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Considering how slowly the wheels of government generally move, it might well be reasonable for South Africans to react to government proposals to shield them from the impact of higher oil prices with a dose of scepticism.

In these volatile times — with Brent crude moving in a range between $97 and $114 in the first three days of the week — the latest crisis may have passed before the politicians come up with solutions. Among those touted by the department of mineral resources & energy and the Treasury is a possible change in the methodology that determines regulated retailer margins, which could reduce the price for motorists by 85.82c/l.

While nothing to be sniffed at, prices will still be near record levels above R20/l. Depending on how soon that comes, it might do very little to change the overall inflation picture, which might see the economy hit with steeper interest rate increases. SA will need to be wary of short-term solutions that might eventually cause greater harm.

There is no such thing as a free lunch and whatever is forfeited due to measures such as the suspension of the fuel levy, from which the government is projected to receive about 6% of total revenue in 2022/2023, will have to be made up elsewhere. And actions today need to be measured against the country's long-term decarbonisation strategy.

As tempting as it may be, SA and others may well find that the costs outweigh the benefits in the long term as they seek headline-grabbing “solutions”. Bloomberg reported that other nations such as Japan, South Korea, Brazil and India have also announced measures to mitigate the effect of higher oil prices. In terms of “fiscal space”, SA is just not in the league of the richer of those countries.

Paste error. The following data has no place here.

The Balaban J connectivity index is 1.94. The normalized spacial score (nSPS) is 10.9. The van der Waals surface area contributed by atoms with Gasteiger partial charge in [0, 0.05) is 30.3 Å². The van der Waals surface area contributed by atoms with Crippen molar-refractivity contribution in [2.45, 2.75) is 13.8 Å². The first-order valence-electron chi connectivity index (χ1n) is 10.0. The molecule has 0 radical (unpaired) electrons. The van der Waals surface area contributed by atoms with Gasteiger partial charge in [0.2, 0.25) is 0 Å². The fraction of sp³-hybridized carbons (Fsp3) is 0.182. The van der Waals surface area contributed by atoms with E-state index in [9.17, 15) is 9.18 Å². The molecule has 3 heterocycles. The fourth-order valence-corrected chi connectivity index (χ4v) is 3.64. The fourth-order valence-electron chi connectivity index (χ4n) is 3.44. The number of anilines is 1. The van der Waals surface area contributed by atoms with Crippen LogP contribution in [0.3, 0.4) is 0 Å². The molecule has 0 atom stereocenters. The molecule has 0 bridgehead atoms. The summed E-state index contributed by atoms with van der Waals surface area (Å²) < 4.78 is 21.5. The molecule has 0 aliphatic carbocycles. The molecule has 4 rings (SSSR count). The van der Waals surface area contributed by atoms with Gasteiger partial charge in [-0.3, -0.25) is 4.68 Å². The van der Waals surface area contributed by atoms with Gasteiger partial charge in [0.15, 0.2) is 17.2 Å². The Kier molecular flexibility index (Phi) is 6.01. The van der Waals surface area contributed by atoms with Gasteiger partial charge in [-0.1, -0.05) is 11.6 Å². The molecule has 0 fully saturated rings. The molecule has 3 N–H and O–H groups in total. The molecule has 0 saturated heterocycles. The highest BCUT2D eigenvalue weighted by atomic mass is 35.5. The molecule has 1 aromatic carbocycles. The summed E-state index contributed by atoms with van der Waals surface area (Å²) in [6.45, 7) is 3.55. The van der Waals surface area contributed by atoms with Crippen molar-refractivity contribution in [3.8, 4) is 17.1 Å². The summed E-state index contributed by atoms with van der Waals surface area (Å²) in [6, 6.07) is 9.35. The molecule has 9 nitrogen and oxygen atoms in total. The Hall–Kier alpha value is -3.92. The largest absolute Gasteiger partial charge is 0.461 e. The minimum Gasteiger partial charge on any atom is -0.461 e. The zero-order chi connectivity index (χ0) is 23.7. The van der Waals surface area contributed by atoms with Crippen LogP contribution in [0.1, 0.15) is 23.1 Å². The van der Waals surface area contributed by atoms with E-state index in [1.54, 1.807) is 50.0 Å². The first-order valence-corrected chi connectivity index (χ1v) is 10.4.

Therefore, it needs to proceed with caution, lest it squander the gains from its unexpected revenue boom from commodities. Revenue for 2021/2022 will come in R182bn above the Treasury’s initial forecast, with PwC saying the eventual outcome may be even better to the tune of another R40bn. Coincidentally, that would be almost enough to offset the one-year extension of special Covid-19 grants.

While it may look like SA is swimming in money and that any problem that arises can be solved by tapping into that bonanza, this would be a bad habit to get into and will almost ensure that, just like when Covid-19 hit in March 2020, SA will face the next crisis with no buffers.

Ultimately for consumers and businesses, the more lasting impact is likely to be driven by central banks rather than fiscal tweaking by the government. Even before Russia invaded Ukraine, central banks faced a dilemma of how much inflation they should tolerate in the wake of “supply shocks” as economies opened up after lockdowns.

That “transitory” versus “permanent” debate is a thing of the past now and some central banks, especially the Federal Reserve, found themselves facing charges that they were behind the curve, with inflation at 40-year highs in the US and record levels for the eurozone. The conflict in Ukraine has introduced a different element: the risks of a new global disruption in commodity markets and recession.

There is an argument that central banks should ride the storm and not react to events that monetary policy cannot control. But these institutions live and die on their credibility, and investors, let alone consumers, might then start to shift their expectations for future price increases higher, creating a self-fulfilling prophecy that leads to even more punishing interest rates later. 

On this score, the Reserve Bank is no different. It is likely to increase its own forecasts for inflation next week — following in the Treasury’s footsteps — having said in January that it expected an average 4.9% in 2022 and 4.5% in 2023, the midpoint of the 3%-6% target.

Since the outbreak of Covid-19, policymakers have shown sensitivity to the need to support an economy that is still struggling to recover from the 2020 slump, and their instinct will probably be to keep rate increases at a modest 25 basis points.

That would be the correct move, and probably something that will be more closely watched than the government tinkering with fuel prices.


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